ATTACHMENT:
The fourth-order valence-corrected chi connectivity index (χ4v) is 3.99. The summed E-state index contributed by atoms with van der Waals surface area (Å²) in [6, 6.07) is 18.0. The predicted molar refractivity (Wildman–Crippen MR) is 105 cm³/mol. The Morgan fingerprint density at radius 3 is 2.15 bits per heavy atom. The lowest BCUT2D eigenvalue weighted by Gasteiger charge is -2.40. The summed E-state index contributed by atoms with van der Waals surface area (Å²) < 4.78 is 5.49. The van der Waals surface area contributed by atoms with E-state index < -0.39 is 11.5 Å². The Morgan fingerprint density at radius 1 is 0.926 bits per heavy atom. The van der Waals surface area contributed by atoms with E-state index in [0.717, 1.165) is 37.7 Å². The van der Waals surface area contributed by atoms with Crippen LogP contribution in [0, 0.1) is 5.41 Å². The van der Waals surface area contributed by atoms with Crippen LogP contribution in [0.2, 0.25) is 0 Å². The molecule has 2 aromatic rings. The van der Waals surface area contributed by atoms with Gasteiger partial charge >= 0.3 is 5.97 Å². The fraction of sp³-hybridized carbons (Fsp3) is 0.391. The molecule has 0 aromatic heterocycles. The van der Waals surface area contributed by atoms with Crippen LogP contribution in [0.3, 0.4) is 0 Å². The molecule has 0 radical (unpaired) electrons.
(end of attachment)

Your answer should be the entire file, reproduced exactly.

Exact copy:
The fourth-order valence-corrected chi connectivity index (χ4v) is 3.99. The summed E-state index contributed by atoms with van der Waals surface area (Å²) in [6, 6.07) is 18.0. The predicted molar refractivity (Wildman–Crippen MR) is 105 cm³/mol. The Morgan fingerprint density at radius 3 is 2.15 bits per heavy atom. The lowest BCUT2D eigenvalue weighted by Gasteiger charge is -2.40. The summed E-state index contributed by atoms with van der Waals surface area (Å²) < 4.78 is 5.49. The van der Waals surface area contributed by atoms with E-state index < -0.39 is 11.5 Å². The Morgan fingerprint density at radius 1 is 0.926 bits per heavy atom. The van der Waals surface area contributed by atoms with E-state index in [0.717, 1.165) is 37.7 Å². The van der Waals surface area contributed by atoms with Crippen LogP contribution in [0, 0.1) is 5.41 Å². The van der Waals surface area contributed by atoms with Crippen LogP contribution in [0.2, 0.25) is 0 Å². The molecule has 2 aromatic rings. The van der Waals surface area contributed by atoms with Gasteiger partial charge >= 0.3 is 5.97 Å². The fraction of sp³-hybridized carbons (Fsp3) is 0.391. The molecule has 0 aromatic heterocycles. The van der Waals surface area contributed by atoms with Crippen LogP contribution in [0.3, 0.4) is 0 Å². The molecule has 0 radical (unpaired) electrons.